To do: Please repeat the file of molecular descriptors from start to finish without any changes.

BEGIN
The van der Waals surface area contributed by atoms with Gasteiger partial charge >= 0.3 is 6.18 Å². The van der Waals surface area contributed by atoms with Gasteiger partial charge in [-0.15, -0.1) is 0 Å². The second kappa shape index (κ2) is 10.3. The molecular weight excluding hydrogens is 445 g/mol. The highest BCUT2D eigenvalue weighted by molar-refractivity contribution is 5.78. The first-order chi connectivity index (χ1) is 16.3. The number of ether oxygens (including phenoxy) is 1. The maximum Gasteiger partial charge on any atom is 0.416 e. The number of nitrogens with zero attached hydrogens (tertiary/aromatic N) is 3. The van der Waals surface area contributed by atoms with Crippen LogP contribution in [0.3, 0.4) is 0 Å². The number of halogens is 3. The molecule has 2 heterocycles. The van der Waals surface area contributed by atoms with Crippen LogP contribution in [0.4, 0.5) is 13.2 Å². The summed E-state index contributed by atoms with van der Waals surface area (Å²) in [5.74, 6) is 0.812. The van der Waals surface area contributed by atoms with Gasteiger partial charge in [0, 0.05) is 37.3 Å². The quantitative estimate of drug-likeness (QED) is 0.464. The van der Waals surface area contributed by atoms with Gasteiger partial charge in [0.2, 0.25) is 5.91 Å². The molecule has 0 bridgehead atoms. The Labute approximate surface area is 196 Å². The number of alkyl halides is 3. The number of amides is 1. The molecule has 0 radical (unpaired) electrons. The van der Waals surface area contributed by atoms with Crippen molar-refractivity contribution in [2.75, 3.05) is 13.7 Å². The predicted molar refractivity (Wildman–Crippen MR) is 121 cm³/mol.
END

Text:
The van der Waals surface area contributed by atoms with Gasteiger partial charge >= 0.3 is 6.18 Å². The van der Waals surface area contributed by atoms with Gasteiger partial charge in [-0.15, -0.1) is 0 Å². The second kappa shape index (κ2) is 10.3. The molecular weight excluding hydrogens is 445 g/mol. The highest BCUT2D eigenvalue weighted by molar-refractivity contribution is 5.78. The first-order chi connectivity index (χ1) is 16.3. The number of ether oxygens (including phenoxy) is 1. The maximum Gasteiger partial charge on any atom is 0.416 e. The number of nitrogens with zero attached hydrogens (tertiary/aromatic N) is 3. The van der Waals surface area contributed by atoms with Crippen LogP contribution in [0.3, 0.4) is 0 Å². The number of halogens is 3. The molecule has 2 heterocycles. The van der Waals surface area contributed by atoms with Crippen LogP contribution in [0.4, 0.5) is 13.2 Å². The summed E-state index contributed by atoms with van der Waals surface area (Å²) in [5.74, 6) is 0.812. The van der Waals surface area contributed by atoms with Gasteiger partial charge in [0, 0.05) is 37.3 Å². The quantitative estimate of drug-likeness (QED) is 0.464. The van der Waals surface area contributed by atoms with Gasteiger partial charge in [0.2, 0.25) is 5.91 Å². The molecule has 0 bridgehead atoms. The Labute approximate surface area is 196 Å². The number of alkyl halides is 3. The number of amides is 1. The molecule has 0 radical (unpaired) electrons. The van der Waals surface area contributed by atoms with Crippen molar-refractivity contribution in [2.75, 3.05) is 13.7 Å². The predicted molar refractivity (Wildman–Crippen MR) is 121 cm³/mol.